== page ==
Indianapolis - Sitting in the heart of downtown Indianapolis, on the lawn where Christ Church Cathedral erects its Nativity scene every year, is the holy family. But there's no manger, shepherds, wise men or angels; just a chain-link fence surrounding the couple and the newborn.
Inside the fence, Mary sits on a wooden block, cradling baby Jesus in her arms as Joseph stands next to her looking down.
Christ Church Cathedral, one of the oldest churches in Indianapolis, is protesting the detention of families under the Trump administration's "zero tolerance" policy of prosecuting as many people as possible for crossing into the United States illegally. Justice Department lawyers said in a filing last week that families could be detained for longer than the 20-day limit required by a previous court settlement.
The Rev. Stephen Carlsen, the church's dean and rector, said the news prompted the church to create a display showing a "detained" holy family. Joseph and Mary were not any different from migrant families fleeing violence from their home countries, he said. The couple fled to Egypt after Herod ordered the execution of baby boys in Bethlehem, according to the Bible.
"People forget what that scene means," Carlsen told The Washington Post. "That was a homeless couple who weren't welcome anywhere, who took refuge in the barn, and it was to that couple that the Christ child was born."
"What we take away from these stories is the same thing we take away from our teachings and religious ethics," Carlsen added. "The heart of God is always with those who are on the margins, who are vulnerable and have no voice."
The Episcopal church, in a blue city in a blue county in the middle of red-state Indiana, is known for being politically active and has been vocal in its criticism of the Trump administration's hard-line approach to immigration.
"This issue isn't a new one for us," Carlsen said. "We've been working pastorally and also raising our voices on behalf of families who have come to our country seeking safety and seeking a future for their children."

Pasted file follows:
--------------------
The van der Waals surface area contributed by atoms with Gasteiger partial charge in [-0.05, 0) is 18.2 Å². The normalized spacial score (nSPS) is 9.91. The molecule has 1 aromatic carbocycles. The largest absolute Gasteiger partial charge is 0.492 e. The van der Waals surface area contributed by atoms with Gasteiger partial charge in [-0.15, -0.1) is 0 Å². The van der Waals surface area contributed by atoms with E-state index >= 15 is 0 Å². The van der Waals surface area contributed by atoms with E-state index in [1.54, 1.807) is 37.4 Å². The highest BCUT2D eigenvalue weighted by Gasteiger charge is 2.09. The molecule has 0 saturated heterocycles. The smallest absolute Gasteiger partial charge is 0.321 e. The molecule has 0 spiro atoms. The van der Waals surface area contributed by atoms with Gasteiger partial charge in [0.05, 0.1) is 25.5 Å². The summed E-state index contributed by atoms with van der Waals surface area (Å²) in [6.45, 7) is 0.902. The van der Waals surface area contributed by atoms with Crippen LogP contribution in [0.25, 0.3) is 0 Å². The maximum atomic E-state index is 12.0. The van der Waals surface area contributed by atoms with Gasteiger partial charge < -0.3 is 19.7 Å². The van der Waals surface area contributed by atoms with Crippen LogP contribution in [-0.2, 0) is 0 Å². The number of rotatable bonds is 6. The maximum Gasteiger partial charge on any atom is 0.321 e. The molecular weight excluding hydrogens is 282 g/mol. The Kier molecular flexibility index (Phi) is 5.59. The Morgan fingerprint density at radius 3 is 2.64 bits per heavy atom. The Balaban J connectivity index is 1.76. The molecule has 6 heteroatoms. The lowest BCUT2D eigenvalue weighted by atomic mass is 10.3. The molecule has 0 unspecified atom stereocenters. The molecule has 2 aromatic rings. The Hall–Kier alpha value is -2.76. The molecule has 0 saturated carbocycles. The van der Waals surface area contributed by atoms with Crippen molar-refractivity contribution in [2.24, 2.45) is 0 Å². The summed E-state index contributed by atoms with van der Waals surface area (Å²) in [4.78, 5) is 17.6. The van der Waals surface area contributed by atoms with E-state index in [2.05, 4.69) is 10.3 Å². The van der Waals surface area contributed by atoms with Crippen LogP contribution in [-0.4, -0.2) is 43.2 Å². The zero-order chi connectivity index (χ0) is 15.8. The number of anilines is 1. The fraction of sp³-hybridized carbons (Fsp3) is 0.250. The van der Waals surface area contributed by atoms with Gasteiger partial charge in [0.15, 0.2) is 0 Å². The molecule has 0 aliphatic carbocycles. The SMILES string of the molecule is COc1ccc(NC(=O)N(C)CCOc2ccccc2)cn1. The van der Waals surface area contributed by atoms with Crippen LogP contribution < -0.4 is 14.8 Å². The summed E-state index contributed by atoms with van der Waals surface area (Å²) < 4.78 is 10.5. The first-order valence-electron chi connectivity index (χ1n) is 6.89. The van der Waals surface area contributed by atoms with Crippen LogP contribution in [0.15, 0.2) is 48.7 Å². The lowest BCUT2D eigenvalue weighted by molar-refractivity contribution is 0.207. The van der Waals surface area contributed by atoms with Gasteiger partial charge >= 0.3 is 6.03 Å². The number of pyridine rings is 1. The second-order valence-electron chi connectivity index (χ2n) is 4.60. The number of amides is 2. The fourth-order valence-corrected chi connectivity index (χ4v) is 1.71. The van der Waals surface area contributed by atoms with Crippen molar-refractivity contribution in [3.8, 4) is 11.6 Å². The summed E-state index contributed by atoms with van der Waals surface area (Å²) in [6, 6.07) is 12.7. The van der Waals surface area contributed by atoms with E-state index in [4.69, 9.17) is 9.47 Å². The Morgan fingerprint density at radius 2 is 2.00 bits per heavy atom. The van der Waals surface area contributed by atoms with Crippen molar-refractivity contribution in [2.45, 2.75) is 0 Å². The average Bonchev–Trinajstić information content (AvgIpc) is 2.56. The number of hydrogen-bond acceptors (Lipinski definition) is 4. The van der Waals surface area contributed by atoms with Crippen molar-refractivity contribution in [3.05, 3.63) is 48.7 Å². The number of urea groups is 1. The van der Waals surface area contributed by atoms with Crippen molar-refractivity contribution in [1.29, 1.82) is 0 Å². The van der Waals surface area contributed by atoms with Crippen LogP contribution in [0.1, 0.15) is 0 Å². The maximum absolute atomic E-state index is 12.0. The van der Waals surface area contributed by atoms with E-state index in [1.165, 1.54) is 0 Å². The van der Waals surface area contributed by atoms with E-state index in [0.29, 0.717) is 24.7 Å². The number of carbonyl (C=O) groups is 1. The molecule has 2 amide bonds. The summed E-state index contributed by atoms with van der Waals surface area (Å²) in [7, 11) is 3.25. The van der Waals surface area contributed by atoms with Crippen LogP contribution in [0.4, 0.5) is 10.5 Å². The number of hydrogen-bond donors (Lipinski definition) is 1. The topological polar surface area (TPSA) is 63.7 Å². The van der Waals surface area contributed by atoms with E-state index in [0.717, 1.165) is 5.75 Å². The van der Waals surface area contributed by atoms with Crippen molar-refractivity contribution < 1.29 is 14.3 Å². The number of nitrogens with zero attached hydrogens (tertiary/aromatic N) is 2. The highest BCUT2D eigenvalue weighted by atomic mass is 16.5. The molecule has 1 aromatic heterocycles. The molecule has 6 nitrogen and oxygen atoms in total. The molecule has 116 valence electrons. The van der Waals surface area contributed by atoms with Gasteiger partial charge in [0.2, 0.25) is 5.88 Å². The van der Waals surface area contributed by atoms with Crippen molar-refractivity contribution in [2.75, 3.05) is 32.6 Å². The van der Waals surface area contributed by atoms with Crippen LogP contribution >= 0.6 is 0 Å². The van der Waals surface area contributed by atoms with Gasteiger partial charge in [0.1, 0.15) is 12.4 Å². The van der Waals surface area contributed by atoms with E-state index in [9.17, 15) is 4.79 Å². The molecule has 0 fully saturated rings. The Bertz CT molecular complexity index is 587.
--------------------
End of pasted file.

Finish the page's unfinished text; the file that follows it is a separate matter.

Last weekend, the church joined the Families Belong Together rally outside the Indiana Statehouse to protest the separation of families. Hundreds of similar protests took place across the country. In 2014, the church was among a handful of religious organizations that married gay couples after the state's ban on same-sex marriage was ruled unconstitutional.
Christ Church Cathedral announced the display in an early-morning tweet Tuesday using the hashtags #EveryFamilyIsHoly and #CadaFamiliaEsSagrada.
"On our lawn tonight we placed The Holy Family . . . in #ICE detention," the church tweeted.
The display is reminiscent of photos of migrants in large pens with chain-link walls at a detention center in Texas. Similar images circulated in the news media during the 2014 migrant crisis under the Obama administration.
Carlsen said he has spent some time standing on the sidewalk in front of the church to talk to people about the display. He said some people aren't able to see the parallel immediately.
"People have to connect the dots. That's what's so powerful about a religious icon," he said. "Some people connect the dots and disagree. Other people connect the dots and I can see their heart soften."
More than 2,500 children were sent to shelters and facilities across the country between May and June. In defending the family separations at the U.S.-Mexico border, Attorney General Jeff Sessions cited a Bible passage invoked by defenders of slavery. The passage, Romans 13, says that God has ordained the government for his purposes.
But Trump reversed course amid a public uproar that included condemnation from religious leaders, including Pope Francis. He signed an executive order that ended family separations and instructed the Department of Homeland Security to keep families together while in custody. The administration said about 500 children have since been reunited with their parents.
Carlsen said he does not know how long the display will be outside the church.
"How long is it needed?" he said. "I would love for it to be outdated and be taken down. That would be my greatest wish."
The Washington Post